According to the limits model of disability – a distinctly theological model of disability developed by Creamer (2009) – disability is best understood with reference to the notions of embodiment and ‘limitness’. Firstly, with regard to understanding the concept of embodiment, Creamer (2009:57), along with embodiment theologians such as McFague (1993), argues that the reality of the human body should be taken seriously when engaging in theology. From this point of view, the reality of embodied experience must be regarded as an important source for engaging in theology (Creamer 2009:57). Creamer (2009:56) emphasises that such theological reflection focuses on ‘all that is written on, of, or by the body, going far beyond sensory experiences to include science, politics, economics, media, and many other concerns of postmodern life’. Moreover, such an approach has particular significance for how the issue of disability is approached, especially when considered in the context of what Creamer (2009:96) calls ‘limit-ness’.

According to the limits model, it is important that people accept the fact that all human beings experience some level of limitation in their everyday lives (Creamer 2009:109). Moreover, such limits are experienced to varying degrees during all the phases of our life (Creamer 2009:118). Rather than being something foreign to human experience, limits are as a matter of fact ‘a common, indeed quite unsurprising, aspect of being human’ (Creamer 2009:31). Indeed, Creamer (2009:96,116) prefers to utilise the neologism ‘limit-ness’ – as opposed to the terms ‘limitation’ or ‘limitedness’ – in order to emphasise that ‘human limits need not (and perhaps ought not) be seen as negative or as something that is not or that cannot be done’, but rather as ‘an important part of being human’. Furthermore, as people experience ‘various formations’ of embodiment, ‘disabled embodiment’ is one of those formations of embodiment (Creamer 2009:32).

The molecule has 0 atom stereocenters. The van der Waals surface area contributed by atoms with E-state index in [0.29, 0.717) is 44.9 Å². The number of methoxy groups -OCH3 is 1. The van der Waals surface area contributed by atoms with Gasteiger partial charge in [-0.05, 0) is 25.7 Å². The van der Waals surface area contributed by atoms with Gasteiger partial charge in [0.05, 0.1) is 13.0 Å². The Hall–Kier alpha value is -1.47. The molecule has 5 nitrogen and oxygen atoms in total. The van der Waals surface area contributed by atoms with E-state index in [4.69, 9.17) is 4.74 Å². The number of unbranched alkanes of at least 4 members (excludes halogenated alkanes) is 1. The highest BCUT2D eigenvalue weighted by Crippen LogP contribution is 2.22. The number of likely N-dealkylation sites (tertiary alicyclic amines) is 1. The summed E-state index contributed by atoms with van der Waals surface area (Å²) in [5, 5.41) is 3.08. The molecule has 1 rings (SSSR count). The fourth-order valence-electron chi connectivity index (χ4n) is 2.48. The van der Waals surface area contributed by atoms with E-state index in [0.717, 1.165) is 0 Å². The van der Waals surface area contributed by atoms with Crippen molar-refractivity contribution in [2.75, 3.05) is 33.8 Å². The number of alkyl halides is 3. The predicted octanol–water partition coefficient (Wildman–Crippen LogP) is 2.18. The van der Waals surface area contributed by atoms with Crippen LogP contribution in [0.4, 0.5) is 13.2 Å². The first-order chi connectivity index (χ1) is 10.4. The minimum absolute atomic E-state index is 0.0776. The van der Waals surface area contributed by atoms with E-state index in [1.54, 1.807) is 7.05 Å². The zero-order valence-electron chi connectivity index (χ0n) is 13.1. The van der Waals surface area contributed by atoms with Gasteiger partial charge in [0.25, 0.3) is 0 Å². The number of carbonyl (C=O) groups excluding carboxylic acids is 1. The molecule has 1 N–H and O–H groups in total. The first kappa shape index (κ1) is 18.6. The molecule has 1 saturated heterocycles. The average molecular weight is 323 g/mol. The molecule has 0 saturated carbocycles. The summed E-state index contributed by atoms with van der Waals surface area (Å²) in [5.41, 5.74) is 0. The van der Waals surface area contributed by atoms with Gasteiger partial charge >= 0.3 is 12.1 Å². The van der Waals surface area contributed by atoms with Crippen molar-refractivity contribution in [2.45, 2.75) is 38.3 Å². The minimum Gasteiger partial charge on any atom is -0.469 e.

The limits model of disability has profound implications for how disability is understood. Firstly, it seeks to avoid categorisation such as ‘disabled’, ‘able-bodied’, ‘abnormal body’ or ‘normal body’, preferring to focus on ‘a web of related experiences’ that recognises – for example – that a person who is legally blind might have more in common with someone who wears glasses than someone who uses wheelchair (Creamer 2009:31).

Secondly, because the limits model emphasises that ‘limits are an unsurprising aspect of being human’ (Creamer 2009:93), it guards against overdetermining the situation of PWDs vis-à-vis the wider population (Mawson 2013:410). As Creamer (2009) points out:

This model also highlights that limits go far beyond those labelled as part of the province of disability, and shows that some limits are viewed as more normal (I cannot fly) than others (I cannot run). (p. 96)

Lastly, while acknowledging the social model’s key insight that disability is primarily social in nature, the limits model departs from the social model by allowing for the viewpoint that not ‘all limits are necessarily “normal” or even “good”’ (Creamer 2009:109). Mawson (2013:411) further explains this aspect of the limits model, noting how embodied experience puts things in different perspective by ‘recognizing that some of us may wish to strive to overcome certain limits, that is, without suggesting that limitedness itself is simply something that should be overcome’.


This article has outlined nine models of disability that continue to impact the way in which people conceive of PWDs. While these are by no means the only models of disability that may be encountered in our time, they are the most dominant models of disability today. Any theologian who wishes to engage in theology from a disability perspective will do well by first engaging in some critical self-examination to determine the extent to which one or more of the above models of disability influence their thinking about PWDs. Once the theologian is clear about which model(s) of disability shapes his or her thinking, he or she may commence the creative process of constructing a disability theology that is Christ-centred, biblically rooted and relevant to the lives of PWDs.


Competing interests

The authors declare that they have no financial or personal relationships which may have inappropriately influenced them in writing this article.

Authors’ contributions

M.R. and R.L. equally contributed to the research and writing of this article.


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Crossref Citations

1. Social Inclusion Among People with Mobility Limitations: Theorizing Disability Regimes in the Global South
Shane D. Burns, David F. Warner
Studies in Comparative International Development  vol: 58  issue: 3  first page: 369  year: 2023  
doi: 10.1007/s12116-023-09401-3